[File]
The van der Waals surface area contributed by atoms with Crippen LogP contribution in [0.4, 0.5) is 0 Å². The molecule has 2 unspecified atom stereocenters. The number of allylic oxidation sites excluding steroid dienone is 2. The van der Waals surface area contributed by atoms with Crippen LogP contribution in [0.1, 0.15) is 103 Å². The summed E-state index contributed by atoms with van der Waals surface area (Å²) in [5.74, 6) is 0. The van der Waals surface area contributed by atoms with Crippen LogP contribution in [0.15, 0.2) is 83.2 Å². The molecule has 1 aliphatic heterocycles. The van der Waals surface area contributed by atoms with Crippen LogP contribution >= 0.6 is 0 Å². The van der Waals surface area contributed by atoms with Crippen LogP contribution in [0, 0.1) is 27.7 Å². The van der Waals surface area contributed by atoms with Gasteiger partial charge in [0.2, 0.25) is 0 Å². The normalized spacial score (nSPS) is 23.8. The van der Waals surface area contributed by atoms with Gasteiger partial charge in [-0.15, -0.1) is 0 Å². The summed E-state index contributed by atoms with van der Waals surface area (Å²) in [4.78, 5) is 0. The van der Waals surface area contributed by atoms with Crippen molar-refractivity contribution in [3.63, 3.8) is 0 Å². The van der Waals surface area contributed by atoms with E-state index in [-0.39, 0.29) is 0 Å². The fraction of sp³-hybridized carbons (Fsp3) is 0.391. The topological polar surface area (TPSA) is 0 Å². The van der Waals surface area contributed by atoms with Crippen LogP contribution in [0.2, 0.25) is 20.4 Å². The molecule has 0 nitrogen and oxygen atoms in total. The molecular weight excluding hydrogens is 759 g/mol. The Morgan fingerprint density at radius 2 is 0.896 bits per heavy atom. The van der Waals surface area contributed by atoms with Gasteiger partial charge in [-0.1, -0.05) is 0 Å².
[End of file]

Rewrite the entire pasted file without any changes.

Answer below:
The van der Waals surface area contributed by atoms with Crippen LogP contribution in [0.4, 0.5) is 0 Å². The molecule has 2 unspecified atom stereocenters. The number of allylic oxidation sites excluding steroid dienone is 2. The van der Waals surface area contributed by atoms with Crippen LogP contribution in [0.1, 0.15) is 103 Å². The summed E-state index contributed by atoms with van der Waals surface area (Å²) in [5.74, 6) is 0. The van der Waals surface area contributed by atoms with Crippen LogP contribution in [0.15, 0.2) is 83.2 Å². The molecule has 1 aliphatic heterocycles. The van der Waals surface area contributed by atoms with Crippen LogP contribution >= 0.6 is 0 Å². The van der Waals surface area contributed by atoms with Crippen LogP contribution in [0, 0.1) is 27.7 Å². The van der Waals surface area contributed by atoms with Gasteiger partial charge in [0.2, 0.25) is 0 Å². The normalized spacial score (nSPS) is 23.8. The van der Waals surface area contributed by atoms with Gasteiger partial charge in [-0.15, -0.1) is 0 Å². The summed E-state index contributed by atoms with van der Waals surface area (Å²) in [4.78, 5) is 0. The van der Waals surface area contributed by atoms with Crippen molar-refractivity contribution in [3.63, 3.8) is 0 Å². The van der Waals surface area contributed by atoms with E-state index in [-0.39, 0.29) is 0 Å². The fraction of sp³-hybridized carbons (Fsp3) is 0.391. The topological polar surface area (TPSA) is 0 Å². The van der Waals surface area contributed by atoms with Crippen LogP contribution in [0.2, 0.25) is 20.4 Å². The molecule has 0 nitrogen and oxygen atoms in total. The molecular weight excluding hydrogens is 759 g/mol. The Morgan fingerprint density at radius 2 is 0.896 bits per heavy atom. The van der Waals surface area contributed by atoms with Gasteiger partial charge in [-0.1, -0.05) is 0 Å².